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Need help on a physics question!
Whitetail Deer
Contributors to this thread:
David A. 17-Jan-19
David A. 17-Jan-19
sticksender 17-Jan-19
moosenelson 17-Jan-19
Lost Arra 17-Jan-19
David A. 17-Jan-19
GF 17-Jan-19
Bob H in NH 17-Jan-19
elkstabber 17-Jan-19
BuzAL 17-Jan-19
skookumjt 17-Jan-19
Ambush 17-Jan-19
GF 17-Jan-19
Franzen 17-Jan-19
rgb 17-Jan-19
GF 17-Jan-19
Ambush 17-Jan-19
GF 17-Jan-19
Ambush 17-Jan-19
Woods Walker 17-Jan-19
BTM 17-Jan-19
GF 17-Jan-19
PTArcher1 18-Jan-19
elkstabber 18-Jan-19
elkstabber 18-Jan-19
Muskrat 18-Jan-19
Amoebus 18-Jan-19
ben yehuda 18-Jan-19
Woods Walker 18-Jan-19
Ambush 18-Jan-19
PTArcher1 18-Jan-19
Hunter II 18-Jan-19
Hunter II 18-Jan-19
bear bowman 18-Jan-19
GF 18-Jan-19
BuzAL 18-Jan-19
lawdy 18-Jan-19
PTArcher1 18-Jan-19
BTM 19-Jan-19
David A. 19-Jan-19
Ambush 19-Jan-19
LINK 19-Jan-19
Ambush 19-Jan-19
GF 19-Jan-19
1boonr 20-Jan-19
Vids 20-Jan-19
BTM 20-Jan-19
Vids 20-Jan-19
djb 20-Jan-19
David A. 20-Jan-19
David A. 20-Jan-19
David A. 20-Jan-19
David A. 20-Jan-19
BTM 21-Jan-19
HDE 21-Jan-19
From: David A.
17-Jan-19
Anyone smart enough to figure out what the deer drop calculations would be for an arrow speed of 180 fps at the yardages in this table using the experimental data shown? This would be very helpful for trad. bowhunters! I already know to keep my shots close, but specific data would be helpful to many. Thanks in advance for anyone smart enough to do actual calculations based on this data!

This data was obtained from this research: https://tinyurl.com/yb5eah26

From: David A.
17-Jan-19
Actually, if you're smart enough to do the calculations, could you maybe do two arrow speeds of 170 and 200 fps instead of 180 fps? That would pretty much cover the range of better longbows and recurves. Thanks in advance for any help!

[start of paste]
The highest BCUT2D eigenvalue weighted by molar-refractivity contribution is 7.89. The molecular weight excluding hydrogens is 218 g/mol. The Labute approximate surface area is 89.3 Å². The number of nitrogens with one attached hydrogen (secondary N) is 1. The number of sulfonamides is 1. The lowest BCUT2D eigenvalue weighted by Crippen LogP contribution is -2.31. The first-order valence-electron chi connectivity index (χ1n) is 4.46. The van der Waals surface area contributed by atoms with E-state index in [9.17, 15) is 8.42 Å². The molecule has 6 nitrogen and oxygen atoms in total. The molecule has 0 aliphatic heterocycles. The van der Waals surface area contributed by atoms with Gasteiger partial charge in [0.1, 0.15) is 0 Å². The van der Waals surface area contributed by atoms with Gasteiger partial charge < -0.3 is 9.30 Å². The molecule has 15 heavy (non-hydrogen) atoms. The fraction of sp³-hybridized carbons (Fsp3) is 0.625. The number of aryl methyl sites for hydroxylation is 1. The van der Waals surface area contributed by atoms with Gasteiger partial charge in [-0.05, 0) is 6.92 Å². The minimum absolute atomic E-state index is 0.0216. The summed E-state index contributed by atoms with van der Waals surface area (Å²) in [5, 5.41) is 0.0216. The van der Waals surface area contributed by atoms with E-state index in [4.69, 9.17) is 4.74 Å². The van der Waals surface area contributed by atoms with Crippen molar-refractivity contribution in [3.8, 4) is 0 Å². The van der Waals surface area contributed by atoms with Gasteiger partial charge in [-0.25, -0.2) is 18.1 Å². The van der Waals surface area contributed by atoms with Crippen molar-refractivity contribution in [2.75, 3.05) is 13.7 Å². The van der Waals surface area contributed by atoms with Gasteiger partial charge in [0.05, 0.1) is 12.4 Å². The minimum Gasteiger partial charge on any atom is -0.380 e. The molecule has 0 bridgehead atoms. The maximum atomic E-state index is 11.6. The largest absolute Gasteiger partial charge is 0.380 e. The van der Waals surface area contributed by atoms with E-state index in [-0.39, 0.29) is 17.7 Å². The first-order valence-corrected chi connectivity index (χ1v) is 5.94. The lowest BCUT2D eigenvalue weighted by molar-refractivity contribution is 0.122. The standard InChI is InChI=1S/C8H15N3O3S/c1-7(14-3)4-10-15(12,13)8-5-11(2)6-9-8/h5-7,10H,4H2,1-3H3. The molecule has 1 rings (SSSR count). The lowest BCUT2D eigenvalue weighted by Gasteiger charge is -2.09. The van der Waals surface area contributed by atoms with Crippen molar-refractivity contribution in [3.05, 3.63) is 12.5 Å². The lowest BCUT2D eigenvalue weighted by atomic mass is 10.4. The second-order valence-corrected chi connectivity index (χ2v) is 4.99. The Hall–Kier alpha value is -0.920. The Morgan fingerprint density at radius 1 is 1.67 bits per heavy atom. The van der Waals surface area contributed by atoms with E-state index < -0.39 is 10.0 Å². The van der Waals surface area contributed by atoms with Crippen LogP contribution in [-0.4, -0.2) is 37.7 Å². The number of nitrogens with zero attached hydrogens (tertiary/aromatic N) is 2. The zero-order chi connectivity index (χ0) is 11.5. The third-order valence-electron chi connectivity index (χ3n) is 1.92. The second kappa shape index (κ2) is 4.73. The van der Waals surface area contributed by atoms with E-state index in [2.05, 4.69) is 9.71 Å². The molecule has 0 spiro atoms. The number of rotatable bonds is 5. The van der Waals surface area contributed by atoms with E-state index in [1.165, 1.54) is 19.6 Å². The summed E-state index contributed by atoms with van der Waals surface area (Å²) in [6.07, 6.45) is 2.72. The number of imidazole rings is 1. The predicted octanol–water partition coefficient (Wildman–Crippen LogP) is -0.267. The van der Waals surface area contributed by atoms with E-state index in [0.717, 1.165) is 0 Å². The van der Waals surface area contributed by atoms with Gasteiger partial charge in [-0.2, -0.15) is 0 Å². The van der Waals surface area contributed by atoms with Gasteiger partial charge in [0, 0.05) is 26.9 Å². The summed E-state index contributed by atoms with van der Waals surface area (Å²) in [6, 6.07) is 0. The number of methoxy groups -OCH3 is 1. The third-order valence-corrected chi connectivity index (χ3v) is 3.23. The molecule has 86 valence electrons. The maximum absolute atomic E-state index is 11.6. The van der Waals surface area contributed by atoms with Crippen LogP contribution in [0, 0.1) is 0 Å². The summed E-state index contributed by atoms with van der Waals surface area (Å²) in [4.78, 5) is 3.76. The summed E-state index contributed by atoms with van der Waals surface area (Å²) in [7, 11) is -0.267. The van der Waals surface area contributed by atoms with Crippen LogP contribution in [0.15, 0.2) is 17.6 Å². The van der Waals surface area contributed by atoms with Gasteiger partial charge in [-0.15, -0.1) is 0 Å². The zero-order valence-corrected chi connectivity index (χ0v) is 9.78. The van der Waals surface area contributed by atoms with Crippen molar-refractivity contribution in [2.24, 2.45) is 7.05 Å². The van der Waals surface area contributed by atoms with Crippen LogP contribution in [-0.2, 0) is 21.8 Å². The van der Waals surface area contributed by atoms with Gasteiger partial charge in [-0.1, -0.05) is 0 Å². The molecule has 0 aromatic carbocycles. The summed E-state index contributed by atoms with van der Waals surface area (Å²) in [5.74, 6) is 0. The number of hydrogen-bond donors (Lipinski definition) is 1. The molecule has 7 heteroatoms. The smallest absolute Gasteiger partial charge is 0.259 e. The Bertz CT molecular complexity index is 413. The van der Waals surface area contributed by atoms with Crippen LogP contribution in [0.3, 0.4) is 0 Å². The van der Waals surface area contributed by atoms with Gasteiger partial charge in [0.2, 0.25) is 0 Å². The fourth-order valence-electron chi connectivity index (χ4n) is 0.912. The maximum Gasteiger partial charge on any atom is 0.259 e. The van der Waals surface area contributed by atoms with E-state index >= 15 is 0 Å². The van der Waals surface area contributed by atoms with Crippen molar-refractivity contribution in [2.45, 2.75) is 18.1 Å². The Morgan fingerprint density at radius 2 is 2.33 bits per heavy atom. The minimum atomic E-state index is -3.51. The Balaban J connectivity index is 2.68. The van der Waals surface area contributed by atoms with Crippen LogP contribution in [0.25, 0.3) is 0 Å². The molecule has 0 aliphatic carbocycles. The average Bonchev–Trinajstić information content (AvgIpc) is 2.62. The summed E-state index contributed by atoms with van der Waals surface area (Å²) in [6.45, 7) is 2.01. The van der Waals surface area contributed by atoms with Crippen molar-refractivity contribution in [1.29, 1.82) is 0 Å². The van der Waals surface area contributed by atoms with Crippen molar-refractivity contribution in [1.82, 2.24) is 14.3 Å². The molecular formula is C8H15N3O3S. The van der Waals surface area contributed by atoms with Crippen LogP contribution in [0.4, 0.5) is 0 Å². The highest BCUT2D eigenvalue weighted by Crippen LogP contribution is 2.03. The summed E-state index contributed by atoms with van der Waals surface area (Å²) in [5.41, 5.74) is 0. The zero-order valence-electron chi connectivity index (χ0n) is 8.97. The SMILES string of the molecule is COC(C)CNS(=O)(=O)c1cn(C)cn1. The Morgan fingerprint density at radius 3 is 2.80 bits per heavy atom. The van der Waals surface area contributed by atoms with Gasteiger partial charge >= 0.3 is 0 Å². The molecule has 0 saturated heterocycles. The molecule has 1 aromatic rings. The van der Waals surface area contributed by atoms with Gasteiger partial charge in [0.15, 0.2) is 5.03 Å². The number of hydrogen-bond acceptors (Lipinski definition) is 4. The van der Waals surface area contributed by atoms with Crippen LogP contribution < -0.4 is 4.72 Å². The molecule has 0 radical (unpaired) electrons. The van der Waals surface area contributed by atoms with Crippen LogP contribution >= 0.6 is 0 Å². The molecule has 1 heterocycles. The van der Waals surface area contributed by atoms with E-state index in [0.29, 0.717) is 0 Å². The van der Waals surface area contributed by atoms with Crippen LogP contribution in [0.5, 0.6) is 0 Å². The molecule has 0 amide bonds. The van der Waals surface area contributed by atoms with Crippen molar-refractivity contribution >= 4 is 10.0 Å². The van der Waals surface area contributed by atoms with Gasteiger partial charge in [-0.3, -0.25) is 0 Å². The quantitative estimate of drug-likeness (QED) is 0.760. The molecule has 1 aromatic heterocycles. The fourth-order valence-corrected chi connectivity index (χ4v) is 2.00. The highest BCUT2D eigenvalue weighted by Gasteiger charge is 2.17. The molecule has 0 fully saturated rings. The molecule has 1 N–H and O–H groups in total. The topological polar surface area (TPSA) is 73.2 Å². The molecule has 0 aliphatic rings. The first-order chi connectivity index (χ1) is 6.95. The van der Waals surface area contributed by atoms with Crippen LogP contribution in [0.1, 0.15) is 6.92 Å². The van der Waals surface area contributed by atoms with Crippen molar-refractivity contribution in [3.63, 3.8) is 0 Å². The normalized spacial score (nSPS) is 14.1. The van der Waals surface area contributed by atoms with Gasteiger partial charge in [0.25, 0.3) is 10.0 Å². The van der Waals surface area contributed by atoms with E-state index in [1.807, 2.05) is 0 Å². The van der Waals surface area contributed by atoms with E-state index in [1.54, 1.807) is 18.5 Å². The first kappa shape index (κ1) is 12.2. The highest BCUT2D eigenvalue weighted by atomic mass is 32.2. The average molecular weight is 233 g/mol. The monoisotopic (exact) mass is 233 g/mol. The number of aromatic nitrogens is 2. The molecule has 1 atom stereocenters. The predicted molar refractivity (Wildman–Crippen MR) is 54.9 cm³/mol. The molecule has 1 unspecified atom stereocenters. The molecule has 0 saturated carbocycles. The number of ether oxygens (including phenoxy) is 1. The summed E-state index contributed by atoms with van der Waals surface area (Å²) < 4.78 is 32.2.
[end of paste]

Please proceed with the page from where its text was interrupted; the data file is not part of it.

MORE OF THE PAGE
From: sticksender
17-Jan-19
That's a great video. I think you'd want to do actual testing at those slower trad-bow speeds, in order to get useful data.

From: moosenelson
17-Jan-19
Drop of 7......Too easy.

From: Lost Arra
17-Jan-19
Thanks for posting David. Very good videos of research and hunting shots.

From: David A.
17-Jan-19

David A.'s embedded Photo
David A.'s embedded Photo
Here's the table I alluded to.

From: GF
17-Jan-19
You can calculate distance traveled as time in free fall, but the deer that get clear of the arrow aren’t just “dropping”; they’re getting the hell out of the way.

If a MLB pitcher rips a heater at your head, you’re not going to just let your legs go limp and let gravity to the work, are you?

I’m going to guess that if the answer to that is “No”, it would be more accurate to say “Not twice”...

If you know what I’m sayin’....

From: Bob H in NH
17-Jan-19
Deer drops by gravity, easy enough However arrow is travelling in an arc so a bit harder.

Also you need to kow when the deer starts dropping

From: elkstabber
17-Jan-19
The physics is simple. 10th grade stuff.

What GF said is true, the deer aren't just letting gravity do the work. When a deer's head is down it pulls its head up, which drops its body. This occurs much faster could gravity could have done it.

All of the deer that tried to duck my arrow in the last couple of years had their heads down when I shot. It's better to shoot when a deer's head is up because then it has to wait for gravity to load up its legs. That's what I'm doing from now on.

From: BuzAL
17-Jan-19
LOL! Unless a deer or batter can clutch the ground with his toes to jerk hisself downward, gravity alone is causing any and all dropping.

From: skookumjt